The power of the people resonates strongly in We Are Many. This long gestating—and long shelved—doc from director Amir Amirani chronicles the global protests against the USA’s invasion of Iraq. We Are Many chronicles the lead-up to the fateful day of February 15, 2003 when approximately 30 million people worldwide joined their voices in a resounding anti-war protest. The doc offers perspectives from many participants who rallied for change and found the world to be ruled by two different and, sadly, seemingly opposite powers: the will of the rulers and the will of the people who elected them.
We Are Many begins its virtual release a whopping seven years after premiering at Sheffield Doc Fest in 2014, which was preceded by a nine-year production, Amirani’s film is obviously a labour of love. The gestation period inevitably leaves some elements of the film, notably the final act, someone dated, but We Are Many ultimately embodies a timeless spirit of democratic power. Moreover, the challenges Amirani encountered while making the film and getting it to audiences speak to the encounters between the power of the protesters and the ears that were deaf to their words. While celebrating the spirit of activism that can unite people worldwide, the film also tragically reminds audiences that collective will power can easily be trumped by a powerful few.
The film begins by examining the fallout of September 11, 2001. In a strikingly provocative statement, interviewee Colleen Kelly, founding member of the organization September 11th Families for Peaceful Tomorrows, says that 9/11 wasn’t the day that changed the world—September 12th was. Amirani offers an impressive range of interviewees who reflect upon US President George W. Bush’s immediate reaction to meet fire with fire, and how the sympathy for America post-9/11 enabled an illegal war in Iraq. These arguments aren’t new, but Amirani collects some valuable perspectives from people like Lawrence Wilkerson, who served as the Chief of Staff for Former Secretary of State Colin Powell while the USA invaded Iraq. The bogus reports about “weapons of mass destruction,” the media spin about an “axis of evil,” and the partnership between Bush and British Prime Minister Tony Blair remind audiences how the superpowers of the USA and UK barrelled headfirst into an illegal war regardless of the evidence or public opinion.
The interviewees, which range from Dr. Hans Blix, the former UN Weapons Inspector, to former Birmingham city councillor Salma Yaqoob, to celebrities like filmmaker Ken Loach, author John LeCarré, and actors Mark Rylance and Danny Glover, along with ordinary people from around the world, explain how public pressure swelled and organized in a show of solidarity on February 15. The images of the protests are extraordinary as footage from around the world shows the biggest global peacetime protest. The streets of Madrid are full with the likes of Pedro Almodóvar and Javier Bardem leading the charge, while London unites 1.5 million proteseors as Tony Blair dismisses them from afar. The protests even reach Antarctica where researchers sacrificed their jobs in the name of world peace. We Are Many powerfully shows how the world gave a resounding opposition to the invasion of Iraq, but Bush soldiered on anyway.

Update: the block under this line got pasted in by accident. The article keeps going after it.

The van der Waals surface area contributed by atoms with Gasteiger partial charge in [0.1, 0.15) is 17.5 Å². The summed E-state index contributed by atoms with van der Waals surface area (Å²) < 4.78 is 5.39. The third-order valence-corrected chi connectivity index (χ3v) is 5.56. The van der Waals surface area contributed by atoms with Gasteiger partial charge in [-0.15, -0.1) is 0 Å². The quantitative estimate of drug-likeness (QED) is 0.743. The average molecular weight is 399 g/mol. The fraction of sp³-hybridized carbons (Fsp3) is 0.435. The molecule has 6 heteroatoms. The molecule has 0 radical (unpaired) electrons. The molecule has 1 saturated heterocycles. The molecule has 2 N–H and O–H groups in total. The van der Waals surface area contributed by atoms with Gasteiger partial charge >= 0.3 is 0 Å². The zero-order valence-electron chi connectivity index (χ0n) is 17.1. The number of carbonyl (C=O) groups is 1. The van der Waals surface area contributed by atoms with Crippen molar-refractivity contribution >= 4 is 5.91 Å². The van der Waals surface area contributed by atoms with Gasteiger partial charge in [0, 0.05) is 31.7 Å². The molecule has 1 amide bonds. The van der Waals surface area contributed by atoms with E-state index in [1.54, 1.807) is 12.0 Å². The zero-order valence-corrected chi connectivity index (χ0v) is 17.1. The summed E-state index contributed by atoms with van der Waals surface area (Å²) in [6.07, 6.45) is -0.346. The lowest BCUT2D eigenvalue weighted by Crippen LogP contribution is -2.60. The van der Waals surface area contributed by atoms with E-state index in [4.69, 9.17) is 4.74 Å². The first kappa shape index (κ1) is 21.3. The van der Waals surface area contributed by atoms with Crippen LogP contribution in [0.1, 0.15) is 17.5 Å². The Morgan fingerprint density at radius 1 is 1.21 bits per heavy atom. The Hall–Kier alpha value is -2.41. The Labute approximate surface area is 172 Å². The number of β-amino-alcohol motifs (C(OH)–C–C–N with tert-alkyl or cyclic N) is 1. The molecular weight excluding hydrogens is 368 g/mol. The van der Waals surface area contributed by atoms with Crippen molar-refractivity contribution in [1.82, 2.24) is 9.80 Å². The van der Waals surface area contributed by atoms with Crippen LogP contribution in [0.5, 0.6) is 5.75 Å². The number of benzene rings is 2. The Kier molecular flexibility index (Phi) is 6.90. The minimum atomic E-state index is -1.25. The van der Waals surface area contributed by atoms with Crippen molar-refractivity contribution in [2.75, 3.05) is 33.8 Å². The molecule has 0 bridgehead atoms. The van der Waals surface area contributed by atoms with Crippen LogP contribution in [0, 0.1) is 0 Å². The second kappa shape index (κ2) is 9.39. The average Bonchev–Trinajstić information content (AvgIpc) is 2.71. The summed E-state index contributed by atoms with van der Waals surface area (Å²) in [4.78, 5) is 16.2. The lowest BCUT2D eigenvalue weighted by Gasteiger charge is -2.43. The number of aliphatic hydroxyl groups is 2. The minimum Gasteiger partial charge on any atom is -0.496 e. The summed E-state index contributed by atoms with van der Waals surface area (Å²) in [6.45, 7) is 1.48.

We Are Many somewhat bursts its own bubble while recounting the events as they happened. The protests are a compelling show of democracy in action. The images are inspiring. However, the film doesn’t confront the false hope of protest, and instead looks to the opposition to the civil war in Syria as a belated victory for the anti-Iraq war protesters. Amirani and the talking heads celebrate the fact that the American government, under the new and more progressive leadership of the Obama administration, followed the Brits’ lead by listening to the will of the people, allowing democracy to guide the course of action, and opting against going to war. What the film doesn’t acknowledge, however, are the devastating losses that people in Syria faced, the US-led “intervention” in 2014, and the ensuing global migration crisis, among other tragedies. Spinning Syria as a win for western protesters is an awkward flex.
The doc also changes gears in its final act with a forceful argument that Bush, Blair, and many of their collaborators should be tried as war criminals. That’s all fair—and probably true—but the film loses sight of the fact that the protests of February 15, 2003 anticipated another decade of large-scale mobilization that saw mixed results with the Occupy Movement and Arab Spring, along with more successful events like the women’s marches and Black Lives Matter protests. Admittedly, many of these events followed the film’s premiere, but We Are Many might be more powerful if it kept its eye on the protests and used the time that it spent sitting on the shelf to convey its argument even more forcefully. As a snapshot of one day that inspired a global awakening, however, it should provide fuel to mobilize impassioned activists.
We Are Many is now available on VOD/Digital.